Column: Keep busy to help overcome any feelings of loneliness

Thirty days has September, April, June and November. All the rest have 31 – except January, writes Kate Hull Rodgers.

January has at least 100 days. Maybe 101! Am I wrong or is it just me? Doesn’t January seem to go on for ever and ever? Surely New Year’s Eve was last year.

Of course it was. But hopefully you get my point.

Christmas is now a distant memory, only brought into the present by the arrival of a very heavy credit card bill. Dark mornings and dark evenings have long been the norm.

Kate Hull Rodgers, guest columnist.

So what are we to do as we anxiously turn our sights to the coming of spring?

I am sure I’m not the only one to check for green shoots in the garden. I could swear I’ve seen the sprouting of the daffodils. But still I wait.

Still, I hunker down, endure the short days and wait for better times.

Surely there is something more proactive I can do. Surely there is a way that I can spend my time more productively. And, of course, there is.

“Get a journal and make a list of all the things you have enjoyed this winter, all the people you would like to see more of”, writes Kate Hull Rodgers.​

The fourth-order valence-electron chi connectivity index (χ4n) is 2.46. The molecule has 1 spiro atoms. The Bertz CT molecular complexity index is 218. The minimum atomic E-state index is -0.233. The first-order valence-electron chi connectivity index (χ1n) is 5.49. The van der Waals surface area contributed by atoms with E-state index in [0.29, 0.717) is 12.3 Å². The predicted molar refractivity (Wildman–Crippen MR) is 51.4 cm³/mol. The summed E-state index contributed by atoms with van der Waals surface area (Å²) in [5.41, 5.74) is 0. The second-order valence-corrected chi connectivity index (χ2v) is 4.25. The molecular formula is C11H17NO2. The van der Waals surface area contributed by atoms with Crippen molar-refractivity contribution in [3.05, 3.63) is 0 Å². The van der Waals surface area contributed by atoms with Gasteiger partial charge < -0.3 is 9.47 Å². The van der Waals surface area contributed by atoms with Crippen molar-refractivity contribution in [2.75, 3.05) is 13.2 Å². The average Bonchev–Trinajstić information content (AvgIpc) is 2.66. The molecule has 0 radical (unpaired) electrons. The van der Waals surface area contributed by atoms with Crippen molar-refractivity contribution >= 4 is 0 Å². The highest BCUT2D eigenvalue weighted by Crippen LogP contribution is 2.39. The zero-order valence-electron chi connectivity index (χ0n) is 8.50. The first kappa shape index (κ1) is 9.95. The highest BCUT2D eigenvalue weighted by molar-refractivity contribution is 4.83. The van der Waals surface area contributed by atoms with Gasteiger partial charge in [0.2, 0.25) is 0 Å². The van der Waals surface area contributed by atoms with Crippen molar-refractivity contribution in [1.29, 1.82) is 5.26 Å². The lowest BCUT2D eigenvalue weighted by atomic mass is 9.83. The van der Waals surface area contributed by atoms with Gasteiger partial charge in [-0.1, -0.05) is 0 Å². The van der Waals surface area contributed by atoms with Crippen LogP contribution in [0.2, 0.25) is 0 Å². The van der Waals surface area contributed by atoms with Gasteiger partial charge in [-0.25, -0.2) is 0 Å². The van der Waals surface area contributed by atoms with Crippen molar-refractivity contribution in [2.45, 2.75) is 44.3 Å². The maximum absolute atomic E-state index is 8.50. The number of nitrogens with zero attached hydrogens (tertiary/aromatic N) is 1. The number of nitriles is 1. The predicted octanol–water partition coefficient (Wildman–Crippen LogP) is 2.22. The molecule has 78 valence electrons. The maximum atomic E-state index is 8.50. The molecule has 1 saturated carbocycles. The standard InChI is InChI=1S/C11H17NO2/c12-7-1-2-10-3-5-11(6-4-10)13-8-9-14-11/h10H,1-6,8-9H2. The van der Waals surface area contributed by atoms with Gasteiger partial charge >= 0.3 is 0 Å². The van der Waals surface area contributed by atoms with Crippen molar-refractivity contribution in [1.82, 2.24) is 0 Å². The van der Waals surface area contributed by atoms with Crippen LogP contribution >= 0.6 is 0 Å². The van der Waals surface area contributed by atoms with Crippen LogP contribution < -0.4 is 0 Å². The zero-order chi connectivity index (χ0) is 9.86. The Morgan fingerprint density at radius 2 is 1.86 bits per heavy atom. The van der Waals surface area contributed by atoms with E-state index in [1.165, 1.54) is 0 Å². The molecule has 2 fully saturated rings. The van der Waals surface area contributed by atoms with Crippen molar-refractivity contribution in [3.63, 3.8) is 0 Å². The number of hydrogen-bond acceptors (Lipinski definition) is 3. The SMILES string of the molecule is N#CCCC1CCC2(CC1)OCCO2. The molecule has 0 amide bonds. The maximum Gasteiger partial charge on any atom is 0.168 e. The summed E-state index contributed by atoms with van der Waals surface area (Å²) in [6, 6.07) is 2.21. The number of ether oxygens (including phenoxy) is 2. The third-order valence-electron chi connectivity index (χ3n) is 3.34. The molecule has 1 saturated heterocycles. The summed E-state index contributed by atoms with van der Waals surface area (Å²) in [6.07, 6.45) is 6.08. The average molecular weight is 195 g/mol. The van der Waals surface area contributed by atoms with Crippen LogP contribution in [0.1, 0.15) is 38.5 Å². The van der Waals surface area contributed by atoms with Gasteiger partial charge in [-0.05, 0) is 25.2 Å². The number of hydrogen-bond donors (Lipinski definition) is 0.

I can now cultivate all those relationships that I touched on during Christmas and New Year.

Winter potentially is a lonely time. A time of isolation. We must fight this by taking the initiative and keeping ourselves busy. Think back over the last month and a half.

Did you have a Christmas lunch where you had a conversation you particularly enjoyed and would like to continue? Well then, contact that person now. Ask them out for lunch. Or coffee. Or a pint.

Was there a cousin you saw at your uncle’s who was particularly funny? Well then, contact that relative now. Ask them out to a movie; or a football game or a home visit.

Was there a friend you saw briefly? Call them and catch up. Friends are for life, not just for Christmas.

This active approach to January is not just about growing and cultivating relationships, it is also about taking part in activities, sometimes alone.

Did you enjoy the after lunch walk you took on Christmas Day? Remember how you enjoyed communing with nature. The beautiful trees, the breathtaking sky.

Well then, get your boots on and get outside. You don’t need anyone’s permission to go for a walk.

Spring is coming but there is nothing we can do to make it come more quickly. There are, however, many things we can do to make it feel like time is moving faster. Get busy.

Get a journal and make a list of all the things you have enjoyed this winter, all the people you would like to see more of.

Next to this column, make a list of all the ways in which you can see these people or partake in these activities.

Research the people you want to see. Get their contact number. Befriend them on social media. If you don’t want to feel overcome with loneliness, boredom or winter blues – you have to get busy.

It is easy to have mental ill health; you do nothing.

But, to have good mental health; you work, you cultivate and you seize and create opportunities.

Well then, get your boots on and go and get on with it! Happy new you.

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